If I was a gambling man I’d put money on the likelihood of what I’m about to share.

Before I make my forecast, please let me explain why I currently can’t see any other option.

I’m really surprised that we are not hearing more about the alarming shortage of rental properties many of our regional markets are currently experiencing. Of course we do hear about the shortage of rental properties, and the rush by buyers to homes as they flood out of  our biggest cities and relocate to our most popular regional locations, but I don’t think most Australians understand how dire this situation really is.

 

Families sleeping in cars

Over the next few months we will see many more news stories featuring distressing stories of homeless Australians sleeping in cars, simply unable to find a property to rent. Communities will band together in protest as local residents are seemingly ‘pushed out of the market’ by ‘cashed up’ families moving into these postcodes.

We’ve seen this play out many times before. Small sleepy communities can quickly become trendy and then overnight the property market starts to skyrocket.

When these communities enter this new chapter locals residents can quickly find themselves facing the almost impossible task of keeping up financially. Local house prices and the cost to rent may seem very affordable to those relocating, but to some locals even a 10% rise in property prices or rents can see them ‘locked out of the market’.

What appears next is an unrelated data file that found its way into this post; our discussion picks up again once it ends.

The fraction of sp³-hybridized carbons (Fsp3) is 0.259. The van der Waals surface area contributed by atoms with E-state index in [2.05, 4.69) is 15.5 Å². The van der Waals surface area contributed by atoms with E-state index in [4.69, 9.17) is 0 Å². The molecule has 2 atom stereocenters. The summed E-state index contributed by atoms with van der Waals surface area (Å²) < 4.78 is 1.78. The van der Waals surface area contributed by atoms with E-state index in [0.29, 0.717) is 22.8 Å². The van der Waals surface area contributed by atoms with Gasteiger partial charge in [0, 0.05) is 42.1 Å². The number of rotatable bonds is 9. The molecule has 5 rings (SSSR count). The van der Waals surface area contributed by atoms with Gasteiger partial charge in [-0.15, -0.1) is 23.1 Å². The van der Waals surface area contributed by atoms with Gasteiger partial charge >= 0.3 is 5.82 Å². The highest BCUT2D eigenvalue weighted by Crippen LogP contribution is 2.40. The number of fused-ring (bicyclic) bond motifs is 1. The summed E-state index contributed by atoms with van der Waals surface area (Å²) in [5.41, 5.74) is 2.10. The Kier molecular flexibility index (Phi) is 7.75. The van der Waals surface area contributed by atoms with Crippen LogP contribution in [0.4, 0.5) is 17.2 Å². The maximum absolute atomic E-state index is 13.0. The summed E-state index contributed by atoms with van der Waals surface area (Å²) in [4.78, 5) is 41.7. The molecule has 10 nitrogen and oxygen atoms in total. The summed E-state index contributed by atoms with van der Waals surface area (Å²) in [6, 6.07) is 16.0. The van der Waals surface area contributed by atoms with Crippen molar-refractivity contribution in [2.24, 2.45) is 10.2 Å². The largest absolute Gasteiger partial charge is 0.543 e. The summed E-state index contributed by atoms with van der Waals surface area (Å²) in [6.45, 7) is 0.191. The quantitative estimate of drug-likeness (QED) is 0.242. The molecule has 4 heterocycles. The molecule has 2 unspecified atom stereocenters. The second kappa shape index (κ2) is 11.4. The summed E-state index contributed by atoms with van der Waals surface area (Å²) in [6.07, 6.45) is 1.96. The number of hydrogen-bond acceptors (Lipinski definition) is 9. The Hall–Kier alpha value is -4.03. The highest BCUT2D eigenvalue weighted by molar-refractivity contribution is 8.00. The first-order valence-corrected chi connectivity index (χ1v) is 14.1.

Ticking ‘time bomb’

Countless families that are currently renting a property in these communities now find themselves facing a ticking ‘time bomb’.

One couple I spoke to this week described their situation where they were looking down the barrel of a very likely, huge adjustment to their weekly rent when their lease expires in just a few months. When they secured their current lease the uncertainty around COVID-19 had created an ideal window for tenants to negotiate comfortable rental terms. They were able to secure their current property at $450/wk but in recent weeks they have seen identical properties within the same small townhouse complex achieve $650/wk and $700/wk.

This couple now faces an almost certain path, resulting in sleepless nights and the growing realisation that continuing to rent in this postcode is simply unaffordable. And they are not on their own. This same community is now seeing locals unable to renew their leases due to an inability to afford rising rents.

 

Being ‘cashed up’ is no guarantee of success

Whilst affordability is a rapidly rising issue for many local residents, countless others with the ability afford these rental amounts are simply unable to secure a property.

Dozens of high quality rental applications are often received for each property, leaving most people unsuccessful. Many communities are experiencing historic low rental vacancy rates, and whilst this is great news for Landlords, it would be unfair to not consider the families that impacted by this housing undersupply crisis.

 

Did we ‘over-stimulate’ the housing market?